And as a result, under our current system, it is more profitable for farmers to grow crops laced with chemicals than organic ones because they will receive larger government handouts from the USDA Farm Subsidy program, as well as marketing assistance support and stronger crop insurance programs. In other words, it pays to grow crops with chemicals.
If farmers choose to opt out of the conventional agricultural system and choose to grow crops “organically” (meaning without the use of these synthetic fertilizers and chemicals), it costs them more because not only do they not receive the same level of financial handouts from the government, but they are also charged a fee to prove that their crops are safe and then on top of that, they are then charged a fee to label their crops as “organic”. As a result, organic farmers have a higher cost structure – with added fees and expenditures required to bring their products to market – while our taxpayer dollars are used to subsidize the crops with the chemicals.
Wouldn’t it make more sense to use our taxpayer dollars to subsidize the crops without chemicals given the increasing evidence pointing to the impact that these environmental insults are having on our health? What if our most powerful weapon in the war on health care is a farm subsidy?
Health care reform could begin at the USDA, with an equal allocation of our taxpayer dollars between organic and conventional farming. The USDA could continue health care reform by providing equivalent marketing assistance and crop insurance programs for organic crops and by eliminating the organic certification fee farmers are required to pay in order to label their crops as “USDA Organic”.
If we invite the US Department of Agriculture to be part of health care reform, the USDA could level the economic playing field for the farmers, enabling more farms to grow crops free of chemicals, synthetic and genetically engineered ingredients which would, in turn, increase the supply of these crops in the marketplace – which, as any good economist knows, would drive down costs. Organic food would be more affordable to more of us.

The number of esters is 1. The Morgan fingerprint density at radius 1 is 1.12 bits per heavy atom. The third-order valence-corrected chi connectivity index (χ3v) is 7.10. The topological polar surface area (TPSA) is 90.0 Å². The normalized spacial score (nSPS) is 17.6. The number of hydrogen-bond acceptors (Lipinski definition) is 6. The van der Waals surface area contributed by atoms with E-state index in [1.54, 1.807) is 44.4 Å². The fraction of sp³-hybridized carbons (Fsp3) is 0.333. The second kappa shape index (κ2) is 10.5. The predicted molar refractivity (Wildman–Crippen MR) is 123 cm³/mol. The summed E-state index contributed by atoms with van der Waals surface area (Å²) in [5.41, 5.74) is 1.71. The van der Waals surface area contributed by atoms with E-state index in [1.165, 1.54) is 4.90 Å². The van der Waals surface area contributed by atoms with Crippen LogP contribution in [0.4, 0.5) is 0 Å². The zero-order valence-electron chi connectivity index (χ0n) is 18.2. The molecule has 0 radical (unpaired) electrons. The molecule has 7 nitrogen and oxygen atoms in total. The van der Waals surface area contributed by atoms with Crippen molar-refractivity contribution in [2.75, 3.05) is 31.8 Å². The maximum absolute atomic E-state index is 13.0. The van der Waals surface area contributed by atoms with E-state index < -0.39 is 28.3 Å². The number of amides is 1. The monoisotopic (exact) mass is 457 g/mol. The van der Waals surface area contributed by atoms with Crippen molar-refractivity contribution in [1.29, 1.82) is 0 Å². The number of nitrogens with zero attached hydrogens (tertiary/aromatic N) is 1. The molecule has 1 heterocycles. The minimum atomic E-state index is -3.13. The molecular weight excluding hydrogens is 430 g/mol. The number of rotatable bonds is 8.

Safe food is a social justice issue that our taxpayer dollars could be used to support. Perhaps it’s time to invite the USDA into the health care debate and address the current system under which our taxpayer dollars are being used to externalize the costs of these chemicals onto the health of our families. With the USDA at the table, health care reform could begin on the farm allowing the most powerful weapon in the health care debate to be a grocery cart.
On Monday evening, after two days of hearings, an 11-member panel of the U.S. Food and Drug Administration concluded “that they do not yet have sufficient data to determine that a genetic modification that enables salmon to grow twice as quickly is safe for the affected fish or for consumers,” according to ABC News.
The salmon in question, a product called AquAdvantage, have been genetically altered to contain a growth hormone gene from the Chinook salmon and a genetic switch from the ocean pout that turns on an antifreeze gene. The Atlantic salmon, which would be raised on farms, contain an extra growth hormone gene that allows them to grow to marketable size about twice as fast as conventional fish, enabling fisheries to increase profitability and bring salmon to market in 18 months versus the traditional 30 months.